The history of this breed of large felines has many interesting facets, including a possible link to the Royal cats of Marie Antoinette. There are some myths, which are genetically impossible, but add to the aura of mystery around this unusual and strikingly large and intelligent breed.
Someone back in time (probably American farmers trying to make sense of such a huge cat) decided that this variety of cat must be a combination of regular domestic cats and racoons, that are plentiful in the state of Maine. The obscure logic behind this is that some of the original varieties of Maine Coon had ringed tails, similar to those of a racoon. But as this is genetically impossible, this is one of the romantic myths we can discount immediately.
The second story concerning the early beginnings of Maine Coons involves an English sea captain named Captain Coon. Being fond of cats, he is said to have often taken feline friends along with him on his voyages to the New England coastline, where he traded during the early Colonial days.
Legend has it that his cats, which were most likely early Angoras or Longhaired Persians, both of which were enjoying a huge surge of popularity in England at the time, may have ‘jumped ship’ to enjoy a little ‘R & R’ of their own, never to return.
These cats would doubtlessly have mingled their genes with the local feline population, and soon kittens were being produced with long hair. As these kittens were so extremely unusual (there were no native cats with long hair in North America at that time) the locals called them “Coon’s Cats”. When domestic cats finally arrived in the USA with early settlers from Europe, they were very highly valued, and people are said to have deliberately crossed the “Coon’s Cats” with the imported European cats, thus creating the breed we know today as Maine Coon.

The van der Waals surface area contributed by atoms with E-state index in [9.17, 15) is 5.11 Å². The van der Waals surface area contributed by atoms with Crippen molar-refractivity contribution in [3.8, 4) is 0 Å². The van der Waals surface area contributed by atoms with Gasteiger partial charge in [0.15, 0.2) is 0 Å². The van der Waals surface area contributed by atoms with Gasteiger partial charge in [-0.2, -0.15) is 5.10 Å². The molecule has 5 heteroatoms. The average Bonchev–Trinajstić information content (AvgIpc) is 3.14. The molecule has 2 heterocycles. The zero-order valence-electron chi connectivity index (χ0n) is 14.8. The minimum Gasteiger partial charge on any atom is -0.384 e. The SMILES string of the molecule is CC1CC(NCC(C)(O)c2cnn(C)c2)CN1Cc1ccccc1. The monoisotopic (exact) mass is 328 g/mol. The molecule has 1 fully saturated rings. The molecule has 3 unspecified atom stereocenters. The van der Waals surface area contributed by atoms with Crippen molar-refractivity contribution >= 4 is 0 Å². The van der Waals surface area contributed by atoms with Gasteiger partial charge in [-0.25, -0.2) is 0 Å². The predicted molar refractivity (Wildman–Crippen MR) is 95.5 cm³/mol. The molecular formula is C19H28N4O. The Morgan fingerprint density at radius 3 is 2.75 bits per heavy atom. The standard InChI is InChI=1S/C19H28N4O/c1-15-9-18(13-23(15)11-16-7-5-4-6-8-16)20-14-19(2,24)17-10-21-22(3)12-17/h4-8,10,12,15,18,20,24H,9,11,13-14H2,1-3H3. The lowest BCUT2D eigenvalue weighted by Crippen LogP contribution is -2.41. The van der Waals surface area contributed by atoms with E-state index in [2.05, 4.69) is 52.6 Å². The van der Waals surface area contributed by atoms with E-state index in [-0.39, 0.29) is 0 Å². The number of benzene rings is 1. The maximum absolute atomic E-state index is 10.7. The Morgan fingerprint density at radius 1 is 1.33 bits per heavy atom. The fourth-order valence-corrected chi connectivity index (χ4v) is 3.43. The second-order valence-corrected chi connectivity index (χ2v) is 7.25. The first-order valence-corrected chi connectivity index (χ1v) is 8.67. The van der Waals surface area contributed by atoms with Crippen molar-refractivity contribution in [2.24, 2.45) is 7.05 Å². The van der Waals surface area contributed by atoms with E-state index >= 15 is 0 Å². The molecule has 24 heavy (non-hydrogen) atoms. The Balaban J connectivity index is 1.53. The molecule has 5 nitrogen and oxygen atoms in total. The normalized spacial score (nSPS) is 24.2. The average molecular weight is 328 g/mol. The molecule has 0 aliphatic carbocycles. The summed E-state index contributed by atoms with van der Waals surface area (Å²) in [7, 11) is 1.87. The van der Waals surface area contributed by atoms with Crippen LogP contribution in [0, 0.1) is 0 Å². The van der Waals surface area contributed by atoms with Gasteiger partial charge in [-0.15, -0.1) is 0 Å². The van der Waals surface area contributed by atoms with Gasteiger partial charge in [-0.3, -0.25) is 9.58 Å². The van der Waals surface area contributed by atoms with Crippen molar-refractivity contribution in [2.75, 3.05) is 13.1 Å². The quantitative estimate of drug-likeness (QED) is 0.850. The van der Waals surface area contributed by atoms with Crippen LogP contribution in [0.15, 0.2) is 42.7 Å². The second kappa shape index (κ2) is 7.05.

Yet another school of thought believes that today’s Maine Coons are descendants of cats imported to North America by Marie Antoinette, then Queen of France. It is said that when the French Revolution was taking place in France, it was decided to expatriate the Queen temporarily to America. A certain Captain Clough was to take all of the Queen’s possessions to America, later to be followed by the Queen herself. Amongst the royal treasures of silver and furniture were six of the Queen’s treasured longhaired cats.
It soon transpired that even though a good deal of her valued possessions were now in America, the French Queen was not after all going to follow. The treasures were shared out amongst relatives of Captain Clough and the longhaired cats given their freedom. The cats born from these ‘royal’ cats are thought to be the descendants of the breed we know today as Maine Coon.
The less romantic, but more practical and likely explanation of the Maine Coon is that the breed developed in order to survive the often intemperate climate. But since there were no longhaired cats in North America, genes from the cats of European settlers or visitors must have also influenced this breed’s development.